Research group: Quantum Engineering of Light
In August 2010 I enrolled to the 5-years Bachelor Programme of Physics at the Faculty of Sciences of the National Autonomous University of Mexico (UNAM). During those years I found deep passion and curiosity for understanding nature to its most fundamental level as well as the beauty behind using Mathematics as a language to describe it.
I graduated Cum Laude from the BsC programme at UNAM; which being rather broad and diverse, definitely did not make it easy for me to chose a particular field of study but it gave me the tools and perspective to pursue a career in Science.
In 2016 I started the MSc programme of Applied Physics in Delft University of Technology in Delft, The Netherlands. With a totally different viewpoint, the master programme motivated me to combine my interest and drive for understanding nature with the possibility of using that knowledge to improve or develop new technologies.
In TU Delft I followed courses on Advanced Electrodynamics and Quantum Mechanics, Quantum Optics, Photonics and Nanotechnology. From the elegant theory of electromagnetism to the nanofabrication process in the cleanroom, I found fascination for light and its properties. For my MSc thesis I studied the quantum correlations of light, aiming to understand its applications for resolution enhancement in the imaging process.
As part of the graduation process of the MSc in TU Delft, I did a 5 months internship at VSL, The Dutch National Metrology Institute, where I worked in coherent optical Scatterometry.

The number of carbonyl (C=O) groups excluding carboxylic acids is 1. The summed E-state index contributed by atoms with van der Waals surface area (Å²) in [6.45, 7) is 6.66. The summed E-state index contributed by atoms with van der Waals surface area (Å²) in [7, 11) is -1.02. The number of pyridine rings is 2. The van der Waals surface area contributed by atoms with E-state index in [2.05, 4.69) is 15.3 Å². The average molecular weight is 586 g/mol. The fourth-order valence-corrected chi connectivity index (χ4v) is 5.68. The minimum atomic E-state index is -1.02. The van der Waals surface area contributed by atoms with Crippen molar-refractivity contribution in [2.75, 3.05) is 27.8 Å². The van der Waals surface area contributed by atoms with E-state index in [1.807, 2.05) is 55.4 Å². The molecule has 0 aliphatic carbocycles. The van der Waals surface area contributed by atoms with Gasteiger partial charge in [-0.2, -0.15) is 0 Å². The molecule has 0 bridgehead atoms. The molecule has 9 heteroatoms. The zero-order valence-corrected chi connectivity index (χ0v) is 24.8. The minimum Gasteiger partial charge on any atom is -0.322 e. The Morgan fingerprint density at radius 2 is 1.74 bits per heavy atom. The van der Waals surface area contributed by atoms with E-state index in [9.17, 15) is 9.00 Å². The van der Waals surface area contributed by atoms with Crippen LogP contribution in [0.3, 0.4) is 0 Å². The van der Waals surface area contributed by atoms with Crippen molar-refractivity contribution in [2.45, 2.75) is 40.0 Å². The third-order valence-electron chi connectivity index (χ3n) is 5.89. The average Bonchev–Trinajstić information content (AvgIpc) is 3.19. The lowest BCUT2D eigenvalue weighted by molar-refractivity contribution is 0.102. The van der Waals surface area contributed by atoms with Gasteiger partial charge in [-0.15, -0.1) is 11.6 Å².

My curiosity and motivation for understand light have led me to join Prof. Juan P. Torres’ group at ICFO to keep on studying its fascinating properties and potential applications.
Resolution enhancement in optical metrology and imaging has been possible with modern techniques. By using shorter wavelength illumination (UV, EUV, X rays), non-linear responses of fluorescent markers, near field measurements, illumination through sub-diffraction apertures or phase retrieval algorithms, the standard diffraction limit has been supressed in some particular cases. However, most of these techniques are not generally applicable.
The aim of this project is to determine what is the best spatial resolution that one can achieve for a light-matter interaction as well as the design and experimental demonstration of non-invasive optical metrology methods beyond the standard diffraction limit of conventional optical systems.
Imaging (and non-imaging) schemes will be addressed to estimate the value of particular spatial features of objects that do not absorb light and only induce phase changes to the probe beam (phase objects).
A relevant application of these methods is the measurement of spatial features of nanostructures in the semiconductor industry. Determining critical dimensions is fundamental to control dose and exposure time in lithography process. The use of an optical metrology technique in the visible or infrared bands allowing to measure spatial features with nanometric resolution will improve the inspection precision and ease the fabrication process.
This project proposes optimal strategies to attain the ultimate resolution limit with visible and infrared illumination allowing to resolve sub-wavelength (nanometric) spatial features of phase objects by exploiting the topological information encoded in the optical field.
Making use of the properties of the illumination field as spatial and temporal mode, wavelength or polarization, we consider tailored probe beams that allow the attainability of the ultimate precision limit for a certain light-matter interaction.
Furthermore, by exploring the non-classical properties of light as quantum correlations, squeezing and entanglement, this project aims at exploring quantum imaging techniques that might lead to resolution enhancement and potential novel quantum metrology techniques.